I've been using ad-blocking and 'do-not-track' software for some months. It's been eye-opening to see just how many Web sites and software packages are trying to track what I'm doing and where I'm going on the Internet. Now an article in USA Today gives more details of the problem. Here's an excerpt.
Online tracking has been a privacy hot potato for more than a decade. The relentless collection, correlation and selling of tracking data take place to help advertisers deliver more relevant ads to individual Web users.
Online tracking undergirds the burgeoning online display ad market, which is expected to swell 36% to $34.4 billion by the end of 2012, up from $25.3 billion in 2011, according to online marketing firm Zenith Optimedia.
Yet, despite this growing mountain of tracking data and the free flow of advertising dollars, the delivery of behaviorally targeted ads continues to be clunky, at best, says Aleecia McDonald, a resident fellow at the Stanford Center for Internet and Society. "Ad practices like retargeting, where you click on a pair of shoes once, and ads for the shoes follow you around the Web, make people wonder how that could have happened," McDonald says.
Meanwhile, social networks and Web app developers are getting into the tracking game, exploring novel ways to derive fresh revenue from tracking data.
Facebook says it currently uses tracking data strictly to boost security and improve members' online experience. But it also has sought patent protection for technology that includes a method to correlate tracking data with advertisements.
These developments have heightened concerns about the co-mingling of sensitive information that consumers often naively disclose at many websites they visit. The Federal Trade Commission and several lawmakers took major steps in 2011 toward curbing how far companies can go to collect and share tracking data.
The FTC called for a Do Not Track mechanism that would enable Internet users to request not to be tracked. And Sen. Jay Rockefeller, D-W.Va., proposed a Do Not Track bill that would compel companies to heed such requests.
But tracking and online advertising companies lobbied intensively to maintain industry self-policing as the status quo. They've argued that unregulated tracking is necessary to help pay for free Web content and services that consumers have come to expect.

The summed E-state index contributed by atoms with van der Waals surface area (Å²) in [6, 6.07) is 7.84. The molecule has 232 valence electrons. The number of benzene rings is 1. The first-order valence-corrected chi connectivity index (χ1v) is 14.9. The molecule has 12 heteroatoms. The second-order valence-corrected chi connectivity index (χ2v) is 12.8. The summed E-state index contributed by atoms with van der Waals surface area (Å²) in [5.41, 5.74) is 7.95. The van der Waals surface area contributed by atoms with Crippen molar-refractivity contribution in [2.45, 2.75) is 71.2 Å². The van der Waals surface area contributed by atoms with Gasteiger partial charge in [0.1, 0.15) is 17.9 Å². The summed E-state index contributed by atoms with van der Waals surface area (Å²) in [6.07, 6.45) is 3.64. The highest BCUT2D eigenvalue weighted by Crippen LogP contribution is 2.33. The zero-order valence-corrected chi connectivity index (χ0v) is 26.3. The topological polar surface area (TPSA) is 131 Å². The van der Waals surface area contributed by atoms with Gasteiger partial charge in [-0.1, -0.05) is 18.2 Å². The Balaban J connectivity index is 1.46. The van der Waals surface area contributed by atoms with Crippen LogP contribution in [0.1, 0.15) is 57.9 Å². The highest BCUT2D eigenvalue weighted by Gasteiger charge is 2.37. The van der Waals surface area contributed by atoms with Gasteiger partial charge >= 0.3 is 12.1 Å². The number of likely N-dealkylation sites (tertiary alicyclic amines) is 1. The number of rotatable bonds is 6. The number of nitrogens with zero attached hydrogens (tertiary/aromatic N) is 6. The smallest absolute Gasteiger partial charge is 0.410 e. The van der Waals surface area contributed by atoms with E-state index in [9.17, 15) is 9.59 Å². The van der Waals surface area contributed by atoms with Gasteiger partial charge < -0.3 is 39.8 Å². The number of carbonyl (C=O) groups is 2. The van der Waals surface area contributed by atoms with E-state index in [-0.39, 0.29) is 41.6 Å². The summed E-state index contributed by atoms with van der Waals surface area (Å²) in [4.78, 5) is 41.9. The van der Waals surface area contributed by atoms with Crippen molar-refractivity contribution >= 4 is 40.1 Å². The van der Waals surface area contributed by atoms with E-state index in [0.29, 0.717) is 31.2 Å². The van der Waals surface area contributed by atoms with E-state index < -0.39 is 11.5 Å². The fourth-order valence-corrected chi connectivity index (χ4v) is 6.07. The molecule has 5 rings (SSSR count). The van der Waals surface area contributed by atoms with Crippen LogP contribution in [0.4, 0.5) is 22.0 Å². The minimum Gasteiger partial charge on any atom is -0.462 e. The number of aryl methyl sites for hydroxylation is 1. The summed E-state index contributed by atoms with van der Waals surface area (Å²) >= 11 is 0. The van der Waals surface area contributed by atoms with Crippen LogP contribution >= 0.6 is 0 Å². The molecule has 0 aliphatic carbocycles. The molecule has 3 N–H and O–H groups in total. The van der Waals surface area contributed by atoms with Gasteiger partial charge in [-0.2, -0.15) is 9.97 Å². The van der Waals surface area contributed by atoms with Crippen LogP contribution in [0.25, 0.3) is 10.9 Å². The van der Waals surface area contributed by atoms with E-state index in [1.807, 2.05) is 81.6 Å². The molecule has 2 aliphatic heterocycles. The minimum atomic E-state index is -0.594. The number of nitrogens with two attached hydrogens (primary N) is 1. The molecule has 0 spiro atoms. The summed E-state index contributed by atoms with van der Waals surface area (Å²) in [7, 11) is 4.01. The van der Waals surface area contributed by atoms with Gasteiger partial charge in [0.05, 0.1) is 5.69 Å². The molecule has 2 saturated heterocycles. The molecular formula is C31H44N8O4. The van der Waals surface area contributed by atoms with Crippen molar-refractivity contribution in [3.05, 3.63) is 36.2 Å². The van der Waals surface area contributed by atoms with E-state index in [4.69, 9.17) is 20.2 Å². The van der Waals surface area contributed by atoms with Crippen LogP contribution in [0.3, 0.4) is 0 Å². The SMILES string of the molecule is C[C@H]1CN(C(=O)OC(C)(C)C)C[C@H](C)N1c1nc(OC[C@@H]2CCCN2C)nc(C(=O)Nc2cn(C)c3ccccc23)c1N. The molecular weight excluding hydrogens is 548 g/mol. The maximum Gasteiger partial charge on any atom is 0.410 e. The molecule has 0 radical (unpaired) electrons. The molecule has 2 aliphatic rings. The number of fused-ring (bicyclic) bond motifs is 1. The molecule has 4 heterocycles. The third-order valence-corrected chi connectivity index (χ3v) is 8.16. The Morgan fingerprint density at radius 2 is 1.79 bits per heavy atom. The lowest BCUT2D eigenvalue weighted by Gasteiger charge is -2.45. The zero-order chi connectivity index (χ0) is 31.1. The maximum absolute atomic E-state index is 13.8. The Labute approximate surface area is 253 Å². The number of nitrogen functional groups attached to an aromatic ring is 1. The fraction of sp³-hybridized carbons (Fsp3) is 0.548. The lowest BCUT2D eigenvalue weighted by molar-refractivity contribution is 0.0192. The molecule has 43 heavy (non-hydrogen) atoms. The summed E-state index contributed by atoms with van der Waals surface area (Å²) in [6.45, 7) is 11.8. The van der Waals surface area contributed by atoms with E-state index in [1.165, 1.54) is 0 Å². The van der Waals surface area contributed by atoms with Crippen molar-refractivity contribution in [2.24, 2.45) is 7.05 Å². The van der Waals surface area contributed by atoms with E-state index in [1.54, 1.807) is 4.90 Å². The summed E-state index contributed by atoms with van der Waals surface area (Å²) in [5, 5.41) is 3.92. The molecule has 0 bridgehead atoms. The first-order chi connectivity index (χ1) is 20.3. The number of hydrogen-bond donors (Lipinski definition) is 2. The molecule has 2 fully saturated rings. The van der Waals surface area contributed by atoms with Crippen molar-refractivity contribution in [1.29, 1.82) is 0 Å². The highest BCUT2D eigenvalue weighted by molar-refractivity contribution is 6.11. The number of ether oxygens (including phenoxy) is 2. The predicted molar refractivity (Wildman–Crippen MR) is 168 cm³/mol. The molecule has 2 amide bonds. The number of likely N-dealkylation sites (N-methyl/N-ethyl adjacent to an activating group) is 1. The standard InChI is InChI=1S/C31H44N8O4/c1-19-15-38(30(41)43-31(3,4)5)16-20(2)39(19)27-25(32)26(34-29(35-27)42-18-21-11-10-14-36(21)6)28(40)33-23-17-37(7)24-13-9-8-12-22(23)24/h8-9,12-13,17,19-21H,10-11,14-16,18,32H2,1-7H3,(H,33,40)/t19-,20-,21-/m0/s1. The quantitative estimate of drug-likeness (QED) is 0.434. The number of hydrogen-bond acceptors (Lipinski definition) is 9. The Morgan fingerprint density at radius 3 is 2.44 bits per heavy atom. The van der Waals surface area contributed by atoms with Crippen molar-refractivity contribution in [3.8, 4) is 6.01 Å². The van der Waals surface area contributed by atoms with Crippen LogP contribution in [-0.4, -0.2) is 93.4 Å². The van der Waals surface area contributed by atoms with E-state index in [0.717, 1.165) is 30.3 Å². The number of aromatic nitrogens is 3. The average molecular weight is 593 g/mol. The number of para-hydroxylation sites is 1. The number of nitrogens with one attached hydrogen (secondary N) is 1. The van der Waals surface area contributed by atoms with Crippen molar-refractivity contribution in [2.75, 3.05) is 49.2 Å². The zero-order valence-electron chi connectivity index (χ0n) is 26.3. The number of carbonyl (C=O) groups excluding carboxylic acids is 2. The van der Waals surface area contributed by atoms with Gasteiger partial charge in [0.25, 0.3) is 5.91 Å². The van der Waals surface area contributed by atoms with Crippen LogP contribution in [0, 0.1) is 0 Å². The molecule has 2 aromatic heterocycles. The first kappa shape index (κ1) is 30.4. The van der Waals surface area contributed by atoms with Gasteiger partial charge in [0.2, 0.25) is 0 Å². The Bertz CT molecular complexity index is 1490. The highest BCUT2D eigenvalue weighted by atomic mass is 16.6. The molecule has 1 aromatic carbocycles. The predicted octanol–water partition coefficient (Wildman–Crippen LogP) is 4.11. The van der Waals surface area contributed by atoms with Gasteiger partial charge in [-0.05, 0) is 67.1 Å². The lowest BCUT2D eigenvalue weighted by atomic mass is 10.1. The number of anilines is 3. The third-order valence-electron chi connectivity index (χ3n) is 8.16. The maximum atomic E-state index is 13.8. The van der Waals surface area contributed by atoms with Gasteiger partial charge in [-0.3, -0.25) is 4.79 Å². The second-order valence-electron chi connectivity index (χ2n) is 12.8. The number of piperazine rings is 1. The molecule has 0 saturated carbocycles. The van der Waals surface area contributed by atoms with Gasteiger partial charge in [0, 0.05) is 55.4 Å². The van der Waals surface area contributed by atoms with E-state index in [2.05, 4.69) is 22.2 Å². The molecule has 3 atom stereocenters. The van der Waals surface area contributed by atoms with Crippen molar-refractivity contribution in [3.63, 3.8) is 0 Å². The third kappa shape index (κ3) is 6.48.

"Basic tracking of a user's displayed behavior is an effective way for publishers to earn more revenue for their ad space and for advertisers to see greater returns on their marketing spends," says Will Riegel, a New York City-based tracking data analyst.
As this debate extends into the new year, consumer backlash appears to be gaining grass-roots momentum. More and more average Web users, such as Doug Toombs, 25, a quality assurance engineer from Cambridge, Ontario, are discovering and using available anti-tracking technologies while the global privacy debate continues.
Toombs recently started using Do Not Track Plus and marveled at how the tool automatically blocked more than 13,000 attempts to track his online activities in the course of a few weeks. "Being able to counteract it (tracking) absolutely made me feel much better," Toombs says. "People need to fight back and not get bullied around by these big companies that think they can do anything they want."
. . .
Meanwhile, average consumers who've already figured out how to use the current anti-tracking tools say the trouble is well worth it.
William Morris, 55, a custom car restorer and home remodeler from Elk City, Okla., discovered that the performance of his older Windows XP desktop PC improved considerably once he curtailed the tracking communications constantly taking place in the background on his browser.
One evening, Morris spent two and a half hours researching a physics topic online, keeping an eye on the tally of tracking attempts blocked by Do Not Track Plus. The total: 4,076. "It's unbelievable that there are that many entities out there on the Internet poking their nose into whatever I'm doing," Morris says.
There's more at the link, including details of several of the better anti-tracking software solutions out there.
I use (and recommend) three free anti-tracking and ad-blocking programs: Adblock Plus, Ghostery and Do Not Track Plus. I also use the BetterPrivacy add-on for Firefox to delete so-called 'flash cookies'. I've found that no one package or program does the job completely, but by running these four in combination, I probably cover most of the threats out there.